BEIJING (Reuters) - PSA/Peugeot-Citroen is targeting China's luxury buyers as it strives to win a bigger share of the world's largest auto market and expects sales there to reach 15 percent of its global total by 2015.
The French carmaker, which last year had 11 percent of its sales in China, aims to almost double its sales of lower-range cars there by 2015 as it comes from behind market leaders General Motors and Volkswagen.
Volkswagen's Audi, BMW and Daimler's Mercedes-Benz dominate the premier car market in a country that is ever more important for global auto makers as economic weakness depresses sales in the West.
PSA has made its upscale Citroen DS3, DS4 and DS5 available in China for the first time.
"The premier market is now 8 percent of the Chinese market, which means one million people are buying luxury cars this year," Gregoire Olivier told Reuters in an interview on Thursday.
"In 2020 we believe it will be more than 15 percent for a car market which would have doubled... The DS is addressing this new generation of premier car buyers and we think there is a lot of room even for others."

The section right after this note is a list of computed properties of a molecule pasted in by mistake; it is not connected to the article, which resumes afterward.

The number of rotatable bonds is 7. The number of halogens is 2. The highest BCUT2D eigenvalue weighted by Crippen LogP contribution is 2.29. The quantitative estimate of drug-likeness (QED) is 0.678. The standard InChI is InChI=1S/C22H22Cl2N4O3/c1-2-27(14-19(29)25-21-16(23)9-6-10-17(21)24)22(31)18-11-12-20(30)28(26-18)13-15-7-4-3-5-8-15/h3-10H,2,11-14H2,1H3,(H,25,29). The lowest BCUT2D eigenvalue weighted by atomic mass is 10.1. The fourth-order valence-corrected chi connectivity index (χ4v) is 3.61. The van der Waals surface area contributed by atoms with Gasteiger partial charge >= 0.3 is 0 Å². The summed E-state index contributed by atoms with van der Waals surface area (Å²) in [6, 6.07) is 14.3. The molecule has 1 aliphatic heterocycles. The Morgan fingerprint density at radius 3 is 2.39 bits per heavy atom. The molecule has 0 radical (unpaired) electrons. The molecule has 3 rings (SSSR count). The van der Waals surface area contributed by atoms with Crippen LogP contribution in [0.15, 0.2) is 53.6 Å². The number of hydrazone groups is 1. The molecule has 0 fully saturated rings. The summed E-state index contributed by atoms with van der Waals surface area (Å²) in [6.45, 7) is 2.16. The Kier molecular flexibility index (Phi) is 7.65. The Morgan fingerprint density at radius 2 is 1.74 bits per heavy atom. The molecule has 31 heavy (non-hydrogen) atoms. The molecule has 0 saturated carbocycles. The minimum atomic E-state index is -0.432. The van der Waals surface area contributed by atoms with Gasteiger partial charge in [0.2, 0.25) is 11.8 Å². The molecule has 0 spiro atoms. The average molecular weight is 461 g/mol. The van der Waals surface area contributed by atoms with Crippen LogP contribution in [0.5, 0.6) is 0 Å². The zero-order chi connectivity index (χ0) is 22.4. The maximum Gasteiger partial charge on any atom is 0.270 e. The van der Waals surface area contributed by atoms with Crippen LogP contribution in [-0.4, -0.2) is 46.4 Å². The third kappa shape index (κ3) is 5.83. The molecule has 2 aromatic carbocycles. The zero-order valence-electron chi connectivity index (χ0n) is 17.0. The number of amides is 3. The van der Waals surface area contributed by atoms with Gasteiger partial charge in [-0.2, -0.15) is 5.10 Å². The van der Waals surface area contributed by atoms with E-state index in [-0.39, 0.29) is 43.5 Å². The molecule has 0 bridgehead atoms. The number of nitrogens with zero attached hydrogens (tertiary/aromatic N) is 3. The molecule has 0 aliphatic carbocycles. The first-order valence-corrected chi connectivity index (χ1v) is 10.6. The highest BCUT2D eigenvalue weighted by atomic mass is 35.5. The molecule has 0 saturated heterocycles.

PSA expects those models to compete with Volvo, in a price bracket below the German brands, rather than with the likes of Volkswagen's Passat or the Buick Lacrosse from General Motors, at the top end of the regular car market.
The DS5 is priced at 300,000-350,000 yuan ($47,000-55,000) with the DS4 at up to 300,000 yuan, on a par with Volvo cars of similar size. Peugeot has begun opening dedicated outlets for the DS in China, designed to be more stylish than its others, and aims to have over 100 of them by 2015.
In addition to 200,000 DS cars, PSA aims to expand sales of other models to 750,000 by 2015 compared to the 404,000 that it sold in China last year. It is introducing four new Peugeot cars and four additional Citroen models apart from the DS range.
Olivier expects the Chinese expansion to keep on track despite a slowdown in car market growth after the withdrawal of government incentives for buyers in 2010.
He expects China's overall car market would continue to grow at 8-10 percent in the coming years due to low penetration in smaller cities and rural areas.